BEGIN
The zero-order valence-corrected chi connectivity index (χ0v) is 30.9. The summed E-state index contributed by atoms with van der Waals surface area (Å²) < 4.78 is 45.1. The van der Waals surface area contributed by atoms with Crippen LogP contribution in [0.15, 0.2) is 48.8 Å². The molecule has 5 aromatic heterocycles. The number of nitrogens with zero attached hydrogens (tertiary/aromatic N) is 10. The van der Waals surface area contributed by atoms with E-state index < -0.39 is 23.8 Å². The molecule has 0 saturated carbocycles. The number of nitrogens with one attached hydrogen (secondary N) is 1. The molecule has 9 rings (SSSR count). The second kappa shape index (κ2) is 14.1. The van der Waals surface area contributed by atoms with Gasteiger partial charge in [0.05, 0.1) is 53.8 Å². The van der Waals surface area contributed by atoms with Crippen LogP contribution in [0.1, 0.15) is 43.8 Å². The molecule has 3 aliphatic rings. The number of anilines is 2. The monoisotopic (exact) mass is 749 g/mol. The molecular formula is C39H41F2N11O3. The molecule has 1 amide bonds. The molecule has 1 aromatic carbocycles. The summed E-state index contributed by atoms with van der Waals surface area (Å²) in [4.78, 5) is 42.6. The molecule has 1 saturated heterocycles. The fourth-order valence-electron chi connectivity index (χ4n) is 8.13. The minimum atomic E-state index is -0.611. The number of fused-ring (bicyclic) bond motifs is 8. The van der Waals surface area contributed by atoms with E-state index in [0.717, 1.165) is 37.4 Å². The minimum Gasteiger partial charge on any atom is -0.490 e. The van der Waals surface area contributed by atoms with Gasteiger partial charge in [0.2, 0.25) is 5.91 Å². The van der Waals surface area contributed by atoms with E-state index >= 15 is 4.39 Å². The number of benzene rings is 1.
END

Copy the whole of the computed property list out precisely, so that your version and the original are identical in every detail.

The zero-order valence-corrected chi connectivity index (χ0v) is 30.9. The summed E-state index contributed by atoms with van der Waals surface area (Å²) < 4.78 is 45.1. The van der Waals surface area contributed by atoms with Crippen LogP contribution in [0.15, 0.2) is 48.8 Å². The molecule has 5 aromatic heterocycles. The number of nitrogens with zero attached hydrogens (tertiary/aromatic N) is 10. The van der Waals surface area contributed by atoms with E-state index < -0.39 is 23.8 Å². The molecule has 0 saturated carbocycles. The number of nitrogens with one attached hydrogen (secondary N) is 1. The molecule has 9 rings (SSSR count). The second kappa shape index (κ2) is 14.1. The van der Waals surface area contributed by atoms with Gasteiger partial charge in [0.05, 0.1) is 53.8 Å². The van der Waals surface area contributed by atoms with Crippen LogP contribution in [0.1, 0.15) is 43.8 Å². The molecule has 3 aliphatic rings. The number of anilines is 2. The monoisotopic (exact) mass is 749 g/mol. The molecular formula is C39H41F2N11O3. The molecule has 1 amide bonds. The molecule has 1 aromatic carbocycles. The summed E-state index contributed by atoms with van der Waals surface area (Å²) in [4.78, 5) is 42.6. The molecule has 1 saturated heterocycles. The fourth-order valence-electron chi connectivity index (χ4n) is 8.13. The minimum atomic E-state index is -0.611. The number of fused-ring (bicyclic) bond motifs is 8. The van der Waals surface area contributed by atoms with E-state index in [0.717, 1.165) is 37.4 Å². The minimum Gasteiger partial charge on any atom is -0.490 e. The van der Waals surface area contributed by atoms with Gasteiger partial charge in [0.2, 0.25) is 5.91 Å². The van der Waals surface area contributed by atoms with E-state index >= 15 is 4.39 Å². The number of benzene rings is 1.